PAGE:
وصل شده اما وصل نشده: نظرات افراد و واکنش به طرد شدگی بصورت آنلاین و حضوری
|کد مقاله||سال انتشار||مقاله انگلیسی||ترجمه فارسی||تعداد کلمات|
|30990||2012||13 صفحه PDF||سفارش دهید||محاسبه نشده|
Publisher : Elsevier - Science Direct (الزویر - ساینس دایرکت)
Journal : Computers in Human Behavior, Volume 28, Issue 4, July 2012, Pages 1241–1253
We conducted two studies to examine perceptions of, and reactions to, ostracism occurring either in-person or online. In study 1, participants read a vignette describing either in-person or online ostracism, then estimated their psychological and interpersonal responses as if they experienced such ostracism. Participants anticipated experiencing distress, and this was consistent across ostracism method. Ostracism method did predict negative affect (NA), with greater NA increases anticipated for in-person exclusion, compared to online. A significant interaction between gender and ostracism method predicted anticipated belonging. Males anticipated higher belonging in the in-person condition (relative to online); females anticipated more belonging in the online condition. In study 2, participants experienced in-person or online ostracism during a brief interaction with study confederates. Both conditions elicited similar reports of low inclusion, high exclusion, and significant decreases in positive and negative affect. Ostracism method qualified self-esteem (SE) results; chat room participants indicated an increase in SE following ostracism, whereas in-person participants reported a slight decrease. Males and females were similarly affected by both conditions. These studies demonstrate that online experiences of ostracism may be as meaningful as those experienced in person. Whether this finding generalizes to those with less technological familiarity should be examined further.
Imagine interacting with two acquaintances who suddenly begin interacting only with each other and seem to ignore your presence. This may be considered a rather benign example of everyday ostracism. That is, opposed to being rejected (which more explicitly reflects dislike or non-belonging) a person is ostracized when the excluded individual is simply ignored, as if he or she did not exist (Williams, 2007). How would this situation make you feel at that moment? Moreover, would it make a difference whether this interaction (or, rather, lack of involvement in the interaction) occurred in-person or via more remote communication methods such as the internet? Exploring these questions was the main objective of the current project. It has been repeatedly suggested that belonging is a fundamental human need (Baumeister & Leary, 1995) and that being excluded impedes the fulfillment of four primary needs: belonging, self-esteem, control, and meaningful existence (Williams, 1997). There is ample empirical evidence to support such assertions, as exclusion has been shown to lead to immediate unpleasant outcomes more generally. Specifically, exclusion has been related to thwarted needs, lowered self-esteem, lower positive affect, and higher negative affect (Williams, 2007), as well as decreases in cognition/self-regulation, increased aggression, and retaliatory behaviors (Baumeister, Brewer, Tice, & Twenge, 2007).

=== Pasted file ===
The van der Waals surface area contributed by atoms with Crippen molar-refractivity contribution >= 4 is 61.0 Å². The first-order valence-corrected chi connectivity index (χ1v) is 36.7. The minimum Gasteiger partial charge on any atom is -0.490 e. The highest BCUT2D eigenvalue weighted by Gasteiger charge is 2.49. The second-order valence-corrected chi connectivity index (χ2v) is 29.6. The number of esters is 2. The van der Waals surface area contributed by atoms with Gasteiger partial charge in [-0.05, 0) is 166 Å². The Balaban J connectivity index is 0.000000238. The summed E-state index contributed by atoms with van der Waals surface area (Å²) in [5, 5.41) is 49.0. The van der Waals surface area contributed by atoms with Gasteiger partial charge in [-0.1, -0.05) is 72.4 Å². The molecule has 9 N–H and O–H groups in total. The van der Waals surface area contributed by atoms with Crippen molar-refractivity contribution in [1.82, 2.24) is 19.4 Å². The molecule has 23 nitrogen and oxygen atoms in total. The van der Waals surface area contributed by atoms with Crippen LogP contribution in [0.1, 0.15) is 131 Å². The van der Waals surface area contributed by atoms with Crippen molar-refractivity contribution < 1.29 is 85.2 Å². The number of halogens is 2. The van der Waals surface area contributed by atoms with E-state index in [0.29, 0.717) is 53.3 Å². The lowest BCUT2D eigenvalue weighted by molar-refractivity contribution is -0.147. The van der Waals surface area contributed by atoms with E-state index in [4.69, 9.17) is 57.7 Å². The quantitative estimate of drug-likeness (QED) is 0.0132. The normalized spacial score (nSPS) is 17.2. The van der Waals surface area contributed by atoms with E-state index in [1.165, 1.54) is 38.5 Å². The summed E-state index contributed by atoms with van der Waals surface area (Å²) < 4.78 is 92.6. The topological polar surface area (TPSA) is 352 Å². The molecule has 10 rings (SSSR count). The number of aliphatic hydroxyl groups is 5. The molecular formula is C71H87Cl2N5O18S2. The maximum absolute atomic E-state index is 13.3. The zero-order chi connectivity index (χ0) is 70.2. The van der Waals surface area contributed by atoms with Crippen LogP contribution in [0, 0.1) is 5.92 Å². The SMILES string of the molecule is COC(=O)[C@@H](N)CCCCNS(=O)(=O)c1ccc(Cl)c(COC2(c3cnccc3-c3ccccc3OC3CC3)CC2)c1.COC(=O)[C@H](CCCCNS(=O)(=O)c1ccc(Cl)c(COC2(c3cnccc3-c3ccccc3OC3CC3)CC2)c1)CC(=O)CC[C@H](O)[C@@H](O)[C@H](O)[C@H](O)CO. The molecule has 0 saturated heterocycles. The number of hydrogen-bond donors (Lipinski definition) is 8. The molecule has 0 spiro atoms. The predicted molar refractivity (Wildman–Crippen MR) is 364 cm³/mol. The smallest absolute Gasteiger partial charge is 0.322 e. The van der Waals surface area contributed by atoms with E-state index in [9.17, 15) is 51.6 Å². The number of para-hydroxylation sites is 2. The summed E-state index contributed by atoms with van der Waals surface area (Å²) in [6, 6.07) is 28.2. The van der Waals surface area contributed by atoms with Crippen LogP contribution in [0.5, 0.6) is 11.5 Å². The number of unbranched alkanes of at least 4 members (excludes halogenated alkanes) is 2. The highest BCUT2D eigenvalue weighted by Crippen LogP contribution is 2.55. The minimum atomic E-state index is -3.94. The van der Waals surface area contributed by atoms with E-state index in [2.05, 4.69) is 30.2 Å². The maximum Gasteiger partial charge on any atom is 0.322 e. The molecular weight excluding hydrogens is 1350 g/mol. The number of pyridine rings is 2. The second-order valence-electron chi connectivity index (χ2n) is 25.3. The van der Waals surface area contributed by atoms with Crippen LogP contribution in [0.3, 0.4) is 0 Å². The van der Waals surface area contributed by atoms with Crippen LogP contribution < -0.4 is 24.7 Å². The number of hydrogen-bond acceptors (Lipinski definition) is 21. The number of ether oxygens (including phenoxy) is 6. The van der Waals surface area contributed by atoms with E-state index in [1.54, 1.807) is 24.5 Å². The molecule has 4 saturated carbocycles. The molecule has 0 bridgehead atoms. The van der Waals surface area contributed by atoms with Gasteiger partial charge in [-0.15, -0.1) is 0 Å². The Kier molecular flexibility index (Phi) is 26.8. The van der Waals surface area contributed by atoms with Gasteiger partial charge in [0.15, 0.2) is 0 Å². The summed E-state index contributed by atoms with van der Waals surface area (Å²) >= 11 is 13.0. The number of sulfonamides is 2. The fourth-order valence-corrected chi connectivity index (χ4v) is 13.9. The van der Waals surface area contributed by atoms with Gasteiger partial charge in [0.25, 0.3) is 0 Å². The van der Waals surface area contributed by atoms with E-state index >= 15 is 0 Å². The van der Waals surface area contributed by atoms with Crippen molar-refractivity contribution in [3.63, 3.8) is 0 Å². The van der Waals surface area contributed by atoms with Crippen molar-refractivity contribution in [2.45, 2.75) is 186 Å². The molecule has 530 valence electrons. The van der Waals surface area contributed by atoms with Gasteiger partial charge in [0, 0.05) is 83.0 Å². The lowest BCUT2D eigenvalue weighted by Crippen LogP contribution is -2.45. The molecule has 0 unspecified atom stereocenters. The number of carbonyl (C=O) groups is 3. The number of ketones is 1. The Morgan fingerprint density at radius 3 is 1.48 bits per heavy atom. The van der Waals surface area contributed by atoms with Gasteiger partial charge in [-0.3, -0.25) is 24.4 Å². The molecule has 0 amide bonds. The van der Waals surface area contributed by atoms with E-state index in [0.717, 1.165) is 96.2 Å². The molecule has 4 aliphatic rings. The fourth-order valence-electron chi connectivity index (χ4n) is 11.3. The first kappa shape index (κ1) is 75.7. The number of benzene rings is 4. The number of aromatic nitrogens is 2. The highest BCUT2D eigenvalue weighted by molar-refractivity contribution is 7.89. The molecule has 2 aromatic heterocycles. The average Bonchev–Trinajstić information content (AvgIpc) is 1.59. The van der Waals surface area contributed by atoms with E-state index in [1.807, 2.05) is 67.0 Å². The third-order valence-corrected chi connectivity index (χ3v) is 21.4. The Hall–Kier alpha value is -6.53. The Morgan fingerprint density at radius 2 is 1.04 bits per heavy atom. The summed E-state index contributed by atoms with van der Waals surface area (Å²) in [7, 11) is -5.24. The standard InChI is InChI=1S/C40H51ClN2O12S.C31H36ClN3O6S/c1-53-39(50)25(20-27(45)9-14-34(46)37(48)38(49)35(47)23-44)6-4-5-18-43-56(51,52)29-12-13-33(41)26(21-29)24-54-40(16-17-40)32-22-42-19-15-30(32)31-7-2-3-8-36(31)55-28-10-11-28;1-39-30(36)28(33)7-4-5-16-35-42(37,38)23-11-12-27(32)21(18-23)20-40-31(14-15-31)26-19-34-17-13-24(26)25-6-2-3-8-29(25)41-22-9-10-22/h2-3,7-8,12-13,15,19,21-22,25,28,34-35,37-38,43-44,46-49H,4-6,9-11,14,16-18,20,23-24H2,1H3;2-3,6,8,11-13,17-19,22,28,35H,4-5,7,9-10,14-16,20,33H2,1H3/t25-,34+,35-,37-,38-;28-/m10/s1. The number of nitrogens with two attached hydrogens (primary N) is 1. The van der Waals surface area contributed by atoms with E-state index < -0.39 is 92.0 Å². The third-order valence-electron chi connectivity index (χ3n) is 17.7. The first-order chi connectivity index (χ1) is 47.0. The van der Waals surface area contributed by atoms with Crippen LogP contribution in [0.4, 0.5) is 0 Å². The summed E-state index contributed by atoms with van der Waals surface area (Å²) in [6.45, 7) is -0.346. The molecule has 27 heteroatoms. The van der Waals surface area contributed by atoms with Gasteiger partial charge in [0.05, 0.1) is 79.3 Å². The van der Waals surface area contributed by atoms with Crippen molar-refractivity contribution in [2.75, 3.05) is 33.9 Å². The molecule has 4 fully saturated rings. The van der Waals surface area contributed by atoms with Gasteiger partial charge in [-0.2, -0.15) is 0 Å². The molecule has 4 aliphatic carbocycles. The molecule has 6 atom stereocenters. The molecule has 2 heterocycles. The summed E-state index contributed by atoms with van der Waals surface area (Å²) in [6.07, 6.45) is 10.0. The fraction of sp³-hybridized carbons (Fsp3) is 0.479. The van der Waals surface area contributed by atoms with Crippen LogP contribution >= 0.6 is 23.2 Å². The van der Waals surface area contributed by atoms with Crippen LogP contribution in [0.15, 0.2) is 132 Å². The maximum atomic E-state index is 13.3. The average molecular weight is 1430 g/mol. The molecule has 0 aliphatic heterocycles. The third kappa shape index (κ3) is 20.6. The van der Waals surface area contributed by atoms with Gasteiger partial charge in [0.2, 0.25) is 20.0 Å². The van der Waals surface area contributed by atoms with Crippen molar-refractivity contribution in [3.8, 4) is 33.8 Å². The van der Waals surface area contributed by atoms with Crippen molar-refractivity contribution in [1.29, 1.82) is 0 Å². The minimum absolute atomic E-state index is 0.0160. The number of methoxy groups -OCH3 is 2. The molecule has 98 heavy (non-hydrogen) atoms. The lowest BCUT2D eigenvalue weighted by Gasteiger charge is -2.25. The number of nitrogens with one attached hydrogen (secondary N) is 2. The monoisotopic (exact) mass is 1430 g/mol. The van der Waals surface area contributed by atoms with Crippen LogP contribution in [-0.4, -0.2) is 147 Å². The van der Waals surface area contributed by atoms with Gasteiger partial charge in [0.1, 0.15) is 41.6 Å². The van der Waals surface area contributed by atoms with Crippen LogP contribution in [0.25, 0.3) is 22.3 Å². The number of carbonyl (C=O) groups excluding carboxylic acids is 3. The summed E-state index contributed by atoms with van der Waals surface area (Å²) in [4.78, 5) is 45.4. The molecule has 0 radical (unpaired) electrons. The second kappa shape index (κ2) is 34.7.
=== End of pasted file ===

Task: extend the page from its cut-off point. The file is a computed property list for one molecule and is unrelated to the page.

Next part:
نتیجه گیری انگلیسی
The type of individuals assessed in this study may have had a profound impact on how remote communication (and exclusion via remote communication) was perceived. Specifically, students who are in college now have grown up with these remote sources of communication and are likely to utilize them more frequently in every-day college life for both personal and academic endeavors. In utilizing an age group that has always had this technology available to them, interactions within these domains are not only familiar, but the norm. Thus, they may not differentiate the meaningfulness of remote communication from in-person. Individuals lacking experience with and/or access to technological resources may not be comfortable using technology. Thus, they may not adopt the same level of connection via these methods that more technologically savvy individuals have. Further research should assess whether individuals with less technological familiarity would respond in similar ways.